Iran is no stranger to the global digital security community. This week, cybersecurity firm FireEye released a report about a network of Iranian accounts and groups on social media platforms attempting to manipulate users and also hack their accounts. Though big stories like this tend to focus on Iranian cyber attacks against Western government interests and infrastructure, these networks of hackers are also causing major trouble for Iranian citizens as well.
Certfa, a digital security firm focusing on Iranian cyber threats, recently discovered a new range of criminal activities by Iranian hackers, which is costing Iran’s citizens millions of dollars each year. Their latest scheme is PushIran.DL, a malware that allows fraudulent ads to pop-up on Android devices, the most popular mobile device used by Iranians. According to Certfa’s investigation, over 1.3 million Android devices are infected with PushIran.DL, although it’s believed that up to 10 million devices may be infected.
PushIran.DL was developed by Raman and Raaz, two registered companies in Iran that have published at least 220 different Android apps. Some of their popular apps include: Super Mario, Smart Antivirus AppLock, My File Management, and XoXo Girl Game. The main money-making feature of PushIran.DL works through Value-Added Services (VAS), a service that provides mobile advertisements among other things to online businesses.
When PushIran.DL developers signed agreements with companies and VAS providers, they added text message-based activation to their apps, which abused the service by providing uninformed consent to users or not offering consent at all. As a result, Iranian users pay daily fees of 2,000 to 4,000 Iranian rials (0.04 to 0.09 US cents) on their monthly mobile phone bills—money that ends up in cyber criminals’ bank accounts.
According to Certfa’s investigation, businesses that have agreements with telecommunication companies receive an approximate sum of 1.17 billion Iranian rials ($25,570) per day through VAS just from ten malicious apps alone.
Apart from making revenue from VAS, developers have been using PushIran.DL to offer the following services to businesses: Install Android apps on users’ devices without their permission; Share targeted notifications based on users’ operator, location, age, gender and device model; Increase Instagram and Telegram post views by automatically opening Instagram pages or Telegram channels on infected devices; Display commercial pop-ups to infected devices; Clickjack to increase the views of different websites, by forcing users to visit websites or load websites in the background of infected devices without user consent; Redirect users to various web pages including VAS websites.
PushIran.DL has been using seven different methods to infect Iranian Android devices. These methods allow hackers to create different networks that can feed back into each other. For example, a developer can send a command to ask its malicious app—which the user has already installed on his/her device—to start downloading another malicious app with its own functionalities.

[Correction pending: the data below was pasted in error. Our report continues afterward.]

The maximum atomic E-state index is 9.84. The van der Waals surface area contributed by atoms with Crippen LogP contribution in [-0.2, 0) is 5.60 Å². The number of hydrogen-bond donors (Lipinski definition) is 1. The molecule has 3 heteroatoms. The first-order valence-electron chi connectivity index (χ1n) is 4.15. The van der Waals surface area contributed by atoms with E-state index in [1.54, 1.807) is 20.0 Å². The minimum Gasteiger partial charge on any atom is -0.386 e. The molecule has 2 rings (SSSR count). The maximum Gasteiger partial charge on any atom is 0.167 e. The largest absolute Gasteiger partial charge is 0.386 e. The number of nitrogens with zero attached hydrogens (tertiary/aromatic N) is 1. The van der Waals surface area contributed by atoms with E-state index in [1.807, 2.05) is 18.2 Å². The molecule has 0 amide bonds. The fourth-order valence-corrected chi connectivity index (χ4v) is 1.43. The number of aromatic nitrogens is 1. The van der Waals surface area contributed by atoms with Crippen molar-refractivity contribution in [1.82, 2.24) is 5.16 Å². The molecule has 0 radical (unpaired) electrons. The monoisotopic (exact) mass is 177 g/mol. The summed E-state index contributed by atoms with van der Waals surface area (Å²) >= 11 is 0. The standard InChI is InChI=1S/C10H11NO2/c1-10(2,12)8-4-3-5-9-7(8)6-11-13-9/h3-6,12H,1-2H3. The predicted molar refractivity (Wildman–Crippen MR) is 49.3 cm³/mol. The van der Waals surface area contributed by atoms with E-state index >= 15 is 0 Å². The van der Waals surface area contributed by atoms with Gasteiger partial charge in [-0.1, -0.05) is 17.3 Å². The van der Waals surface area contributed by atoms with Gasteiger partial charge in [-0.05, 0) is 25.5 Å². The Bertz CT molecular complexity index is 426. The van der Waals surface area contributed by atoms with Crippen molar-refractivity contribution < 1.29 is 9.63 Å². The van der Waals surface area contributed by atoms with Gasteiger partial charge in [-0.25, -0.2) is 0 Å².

Given that PushIran.DL has tens of thousands of users, the total number of unwilling installations of these second wave malicious apps on Android markets such as Google Play and Cafe Bazaar—an Iranian app store—can increase rapidly, and on some occasions they have appeared in the top trending section. Consequently, these apps are then able to infect new devices, which allows developers of PushIran.DL to easily distribute new versions of malicious apps at an exponential rate.
But that’s not all. Iranian intelligence services can use these malicious apps to conduct large-scale surveillance operations. This isn’t unprecedented since Iranian intelligence has collaborated in the past with well-known hackers to target dissidents and activists inside and outside the country.
The Iranian intelligence services work above the law, but the developers and companies behind PushIran.DL don’t. Online fraud and holding unauthorised access to users’ data is illegal according to Iranian computer crimes law. Therefore, the patrons of PushIran.DL could be sentenced up to five years in prison for these offences. Despite Certfa bringing attention to the malware, the Iranian Ministry of Information and Communications Technology and Iran’s Computer Emergency Response Team haven’t addressed the problem.
Though Iranian authorities haven’t taken any action against PushIran.DL or its developers, there are several ways to mitigate the risks posed by this malware. Policymakers and tech companies such as Google should push Google Play to take down these apps. Currently, Google Play is a playground for Iranian hackers, who can freely upload their malicious apps to the online store with little or no ramifications. Similarly, only some anti-virus software companies are able to identify PushIran.DL’s signature. There needs to be a greater push for all companies to update their software to not just identify PushIran.DL, but other Iranian-made malware as well.
It’s also important for civil society and Iranian diaspora media outlets to raise public awareness inside Iran about the threat of malware through traditional and social media. Most victims of these cyber crimes are completely oblivious about the risks posed by malware, and in some cases don’t even realise that their mobile phone is infected.
Now that PushIran.DL intentions are known, it’s up to civil society and tech companies to take action before this malware spreads, infecting all Iranian Android devices.
Amin Sabeti is the founder of Certfa, a digital security team with far-ranging expertise in the resolution of cybersecurity threats in Iran. He is a regular commentator on Persian and English media outlets about internet freedom and digital security in Iran. Follow him on Twitter: @AminSabeti.